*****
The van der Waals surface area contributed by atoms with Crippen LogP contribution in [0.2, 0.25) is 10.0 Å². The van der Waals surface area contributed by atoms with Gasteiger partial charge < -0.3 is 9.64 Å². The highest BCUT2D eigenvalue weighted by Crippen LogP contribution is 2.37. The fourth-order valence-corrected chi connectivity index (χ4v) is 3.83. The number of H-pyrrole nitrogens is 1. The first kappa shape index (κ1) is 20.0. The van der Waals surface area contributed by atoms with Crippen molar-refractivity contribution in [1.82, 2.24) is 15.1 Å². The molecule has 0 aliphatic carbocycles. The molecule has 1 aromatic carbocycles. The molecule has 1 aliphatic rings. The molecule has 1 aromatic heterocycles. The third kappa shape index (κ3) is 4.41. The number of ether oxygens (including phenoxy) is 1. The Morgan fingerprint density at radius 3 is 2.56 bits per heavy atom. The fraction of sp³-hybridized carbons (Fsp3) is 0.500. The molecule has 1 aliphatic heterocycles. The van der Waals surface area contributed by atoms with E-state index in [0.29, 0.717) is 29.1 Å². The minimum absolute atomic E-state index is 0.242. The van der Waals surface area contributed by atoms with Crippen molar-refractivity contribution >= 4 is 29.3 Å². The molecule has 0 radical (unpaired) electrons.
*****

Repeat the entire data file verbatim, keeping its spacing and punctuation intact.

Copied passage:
The van der Waals surface area contributed by atoms with Crippen LogP contribution in [0.2, 0.25) is 10.0 Å². The van der Waals surface area contributed by atoms with Gasteiger partial charge < -0.3 is 9.64 Å². The highest BCUT2D eigenvalue weighted by Crippen LogP contribution is 2.37. The fourth-order valence-corrected chi connectivity index (χ4v) is 3.83. The number of H-pyrrole nitrogens is 1. The first kappa shape index (κ1) is 20.0. The van der Waals surface area contributed by atoms with Crippen molar-refractivity contribution in [1.82, 2.24) is 15.1 Å². The molecule has 0 aliphatic carbocycles. The molecule has 1 aromatic carbocycles. The molecule has 1 aliphatic rings. The molecule has 1 aromatic heterocycles. The third kappa shape index (κ3) is 4.41. The number of ether oxygens (including phenoxy) is 1. The Morgan fingerprint density at radius 3 is 2.56 bits per heavy atom. The fraction of sp³-hybridized carbons (Fsp3) is 0.500. The molecule has 1 aliphatic heterocycles. The van der Waals surface area contributed by atoms with E-state index in [0.29, 0.717) is 29.1 Å². The minimum absolute atomic E-state index is 0.242. The van der Waals surface area contributed by atoms with Crippen molar-refractivity contribution >= 4 is 29.3 Å². The molecule has 0 radical (unpaired) electrons.